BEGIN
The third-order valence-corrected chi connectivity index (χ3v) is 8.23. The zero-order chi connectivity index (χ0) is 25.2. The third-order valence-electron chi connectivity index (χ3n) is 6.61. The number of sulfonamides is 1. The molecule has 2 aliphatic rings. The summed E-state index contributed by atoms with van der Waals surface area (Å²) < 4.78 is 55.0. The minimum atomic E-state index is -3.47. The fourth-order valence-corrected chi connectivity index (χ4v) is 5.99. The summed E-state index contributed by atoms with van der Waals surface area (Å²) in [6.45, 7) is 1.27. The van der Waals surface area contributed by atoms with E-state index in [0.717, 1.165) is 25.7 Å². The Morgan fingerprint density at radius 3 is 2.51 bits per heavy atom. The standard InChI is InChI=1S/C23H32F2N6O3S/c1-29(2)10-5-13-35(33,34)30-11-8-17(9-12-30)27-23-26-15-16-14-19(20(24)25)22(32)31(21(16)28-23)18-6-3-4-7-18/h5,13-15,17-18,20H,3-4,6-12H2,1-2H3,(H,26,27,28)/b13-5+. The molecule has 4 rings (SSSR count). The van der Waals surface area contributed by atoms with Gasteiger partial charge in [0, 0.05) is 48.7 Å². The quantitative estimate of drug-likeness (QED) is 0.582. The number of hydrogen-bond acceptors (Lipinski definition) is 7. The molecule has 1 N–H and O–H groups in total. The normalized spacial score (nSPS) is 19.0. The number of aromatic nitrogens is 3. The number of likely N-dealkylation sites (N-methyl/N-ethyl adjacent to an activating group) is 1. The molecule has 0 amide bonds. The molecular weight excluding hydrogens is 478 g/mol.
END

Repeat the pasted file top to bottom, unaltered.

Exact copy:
The third-order valence-corrected chi connectivity index (χ3v) is 8.23. The zero-order chi connectivity index (χ0) is 25.2. The third-order valence-electron chi connectivity index (χ3n) is 6.61. The number of sulfonamides is 1. The molecule has 2 aliphatic rings. The summed E-state index contributed by atoms with van der Waals surface area (Å²) < 4.78 is 55.0. The minimum atomic E-state index is -3.47. The fourth-order valence-corrected chi connectivity index (χ4v) is 5.99. The summed E-state index contributed by atoms with van der Waals surface area (Å²) in [6.45, 7) is 1.27. The van der Waals surface area contributed by atoms with E-state index in [0.717, 1.165) is 25.7 Å². The Morgan fingerprint density at radius 3 is 2.51 bits per heavy atom. The standard InChI is InChI=1S/C23H32F2N6O3S/c1-29(2)10-5-13-35(33,34)30-11-8-17(9-12-30)27-23-26-15-16-14-19(20(24)25)22(32)31(21(16)28-23)18-6-3-4-7-18/h5,13-15,17-18,20H,3-4,6-12H2,1-2H3,(H,26,27,28)/b13-5+. The molecule has 4 rings (SSSR count). The van der Waals surface area contributed by atoms with Gasteiger partial charge in [0, 0.05) is 48.7 Å². The quantitative estimate of drug-likeness (QED) is 0.582. The number of hydrogen-bond acceptors (Lipinski definition) is 7. The molecule has 1 N–H and O–H groups in total. The normalized spacial score (nSPS) is 19.0. The number of aromatic nitrogens is 3. The number of likely N-dealkylation sites (N-methyl/N-ethyl adjacent to an activating group) is 1. The molecule has 0 amide bonds. The molecular weight excluding hydrogens is 478 g/mol.